This blog is about my observations and thoughts related to software development. These observations include tips and tricks that I have learned, solutions to problems I have faced, and other concepts I have found interesting and useful. This blog is intended to provide information to help other developers facing the same issues as well as providing me a method to document things in a well-known location for my own future reference.
One of the nice things about working with Groovy is the ready availability of good online documentation (both supplied via the Groovy site and by third parties via articles, blogs, and presentations) and the availability of several books on Groovy. I was surprised, however, when I tried to find a valid online link to the Groovy license to include in my Rocky Mountain Oracle Users Group Training Days 2010 paper "Applied Groovy: Scripting for Java Development."
I did not see a direct link to license information on the main Groovy page, so I turned to my favorite tool in such cases: the Google search engine. The next two images show the top results from search for the two words "Groovy license" both with and without quotes. The results provides several links to licenses about products related to Groovy and to things with the word "groovy" that have nothing to do with Java or software development.
Limiting the Google search to links about "license" specifically results in more tailored responses, but the license references still seem to be mostly related to products affiliated with or based on Groovy rather than Groovy itself.
The searches did help turn up mention of the Groovy license on the Groovy FAQ page. The next image shows the FAQ entry regarding the Groovy license (explaining that it is a BSD/Apache 2 style license) and the image after that one shows that the provided link does NOT point to a valid page.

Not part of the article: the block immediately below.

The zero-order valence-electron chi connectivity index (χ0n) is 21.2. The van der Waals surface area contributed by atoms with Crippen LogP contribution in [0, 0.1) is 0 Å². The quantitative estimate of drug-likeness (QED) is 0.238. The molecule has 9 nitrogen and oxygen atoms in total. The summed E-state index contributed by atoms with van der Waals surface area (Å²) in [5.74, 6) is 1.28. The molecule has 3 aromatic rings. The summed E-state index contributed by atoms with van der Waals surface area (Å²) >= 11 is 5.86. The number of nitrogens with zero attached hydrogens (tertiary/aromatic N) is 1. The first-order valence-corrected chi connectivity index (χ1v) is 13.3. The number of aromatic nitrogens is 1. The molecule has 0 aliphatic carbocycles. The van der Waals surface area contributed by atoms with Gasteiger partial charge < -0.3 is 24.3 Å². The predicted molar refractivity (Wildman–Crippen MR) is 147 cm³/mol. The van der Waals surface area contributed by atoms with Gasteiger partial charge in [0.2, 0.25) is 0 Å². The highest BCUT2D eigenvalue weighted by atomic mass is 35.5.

The second link ("Project License") on this Groovy FAQ page is in the top left corner of the page, but it also points to a non-existent page. The next two images show the link and the non-existent page it points to.
So far, it has turned out to be more difficult than one would have guessed it to be to get a link to a valid page containing the license applicable to Groovy. However, one of the searches did point to this page with a Groovy 1.0 license. Unfortunately, this page (a portion of which is shown in the next screen image) is neither on the official Groovy site nor it is applicable to Groovy 1.6.5.
Although I was surprised at how difficult it was to find a current working link to the license applicable to Groovy 1.6.5 online, the good news is that a text file dealing with the license is bundled with the Groovy distribution. The next screen image shows the existence of this file (LICENSE.txt) in the Groovy installation directory.
As the image above demonstrates, there are other files related to licenses in this same directory. These licenses apply to products that Groovy makes use of such as Apache Commons CLI (CLI-LICENSE.txt, an Apache 2 license), the ASM bytecode manipulation framework (ASM-LICENSE.txt), and ANother Tool for Language Recognition (ANTLR-LICENSE.txt). The LICENSE.txt file basically summarizes the licensing of Groovy as being the Apache 2 license and provides that URL: http://www.apache.org/licenses/LICENSE-2.0.
In summary, the LICENSE.txt file included with the Groovy 1.6.5 distribution states, 'Licensed under the Apache License, Version 2.0 (the "License").'